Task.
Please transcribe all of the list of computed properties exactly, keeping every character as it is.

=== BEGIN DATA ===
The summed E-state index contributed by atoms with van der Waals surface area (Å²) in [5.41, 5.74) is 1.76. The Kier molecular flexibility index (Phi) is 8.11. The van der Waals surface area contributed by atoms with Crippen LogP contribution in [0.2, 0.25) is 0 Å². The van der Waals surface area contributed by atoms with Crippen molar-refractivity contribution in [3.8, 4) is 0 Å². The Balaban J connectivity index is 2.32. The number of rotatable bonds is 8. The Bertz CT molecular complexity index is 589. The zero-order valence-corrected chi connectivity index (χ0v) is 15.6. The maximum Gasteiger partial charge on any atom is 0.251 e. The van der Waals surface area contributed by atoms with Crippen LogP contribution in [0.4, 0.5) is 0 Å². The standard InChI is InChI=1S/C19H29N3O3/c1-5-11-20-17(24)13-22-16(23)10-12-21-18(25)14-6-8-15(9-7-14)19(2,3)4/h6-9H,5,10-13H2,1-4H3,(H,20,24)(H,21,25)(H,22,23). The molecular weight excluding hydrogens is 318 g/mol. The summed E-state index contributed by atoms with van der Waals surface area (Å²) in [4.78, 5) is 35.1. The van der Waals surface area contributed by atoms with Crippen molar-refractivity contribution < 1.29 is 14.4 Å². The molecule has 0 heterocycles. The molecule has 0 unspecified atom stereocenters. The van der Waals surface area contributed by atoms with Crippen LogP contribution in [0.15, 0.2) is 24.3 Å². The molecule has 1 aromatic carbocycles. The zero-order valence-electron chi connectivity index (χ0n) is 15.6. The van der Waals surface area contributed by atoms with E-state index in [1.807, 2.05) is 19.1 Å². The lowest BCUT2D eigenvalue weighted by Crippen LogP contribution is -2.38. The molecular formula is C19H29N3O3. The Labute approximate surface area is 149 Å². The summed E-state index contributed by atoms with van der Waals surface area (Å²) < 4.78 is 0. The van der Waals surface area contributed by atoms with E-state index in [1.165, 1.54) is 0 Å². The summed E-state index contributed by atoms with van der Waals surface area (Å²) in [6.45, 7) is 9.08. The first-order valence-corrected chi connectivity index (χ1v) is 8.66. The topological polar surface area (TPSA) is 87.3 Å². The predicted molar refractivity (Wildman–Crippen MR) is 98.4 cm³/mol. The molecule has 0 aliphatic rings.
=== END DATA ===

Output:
The summed E-state index contributed by atoms with van der Waals surface area (Å²) in [5.41, 5.74) is 1.76. The Kier molecular flexibility index (Phi) is 8.11. The van der Waals surface area contributed by atoms with Crippen LogP contribution in [0.2, 0.25) is 0 Å². The van der Waals surface area contributed by atoms with Crippen molar-refractivity contribution in [3.8, 4) is 0 Å². The Balaban J connectivity index is 2.32. The number of rotatable bonds is 8. The Bertz CT molecular complexity index is 589. The zero-order valence-corrected chi connectivity index (χ0v) is 15.6. The maximum Gasteiger partial charge on any atom is 0.251 e. The van der Waals surface area contributed by atoms with Crippen LogP contribution in [0.4, 0.5) is 0 Å². The standard InChI is InChI=1S/C19H29N3O3/c1-5-11-20-17(24)13-22-16(23)10-12-21-18(25)14-6-8-15(9-7-14)19(2,3)4/h6-9H,5,10-13H2,1-4H3,(H,20,24)(H,21,25)(H,22,23). The molecular weight excluding hydrogens is 318 g/mol. The summed E-state index contributed by atoms with van der Waals surface area (Å²) in [4.78, 5) is 35.1. The van der Waals surface area contributed by atoms with Crippen molar-refractivity contribution < 1.29 is 14.4 Å². The molecule has 0 heterocycles. The molecule has 0 unspecified atom stereocenters. The van der Waals surface area contributed by atoms with Crippen LogP contribution in [0.15, 0.2) is 24.3 Å². The molecule has 1 aromatic carbocycles. The zero-order valence-electron chi connectivity index (χ0n) is 15.6. The van der Waals surface area contributed by atoms with E-state index in [1.807, 2.05) is 19.1 Å². The lowest BCUT2D eigenvalue weighted by Crippen LogP contribution is -2.38. The molecular formula is C19H29N3O3. The Labute approximate surface area is 149 Å². The summed E-state index contributed by atoms with van der Waals surface area (Å²) < 4.78 is 0. The van der Waals surface area contributed by atoms with E-state index in [1.165, 1.54) is 0 Å². The summed E-state index contributed by atoms with van der Waals surface area (Å²) in [6.45, 7) is 9.08. The first-order valence-corrected chi connectivity index (χ1v) is 8.66. The topological polar surface area (TPSA) is 87.3 Å². The predicted molar refractivity (Wildman–Crippen MR) is 98.4 cm³/mol. The molecule has 0 aliphatic rings.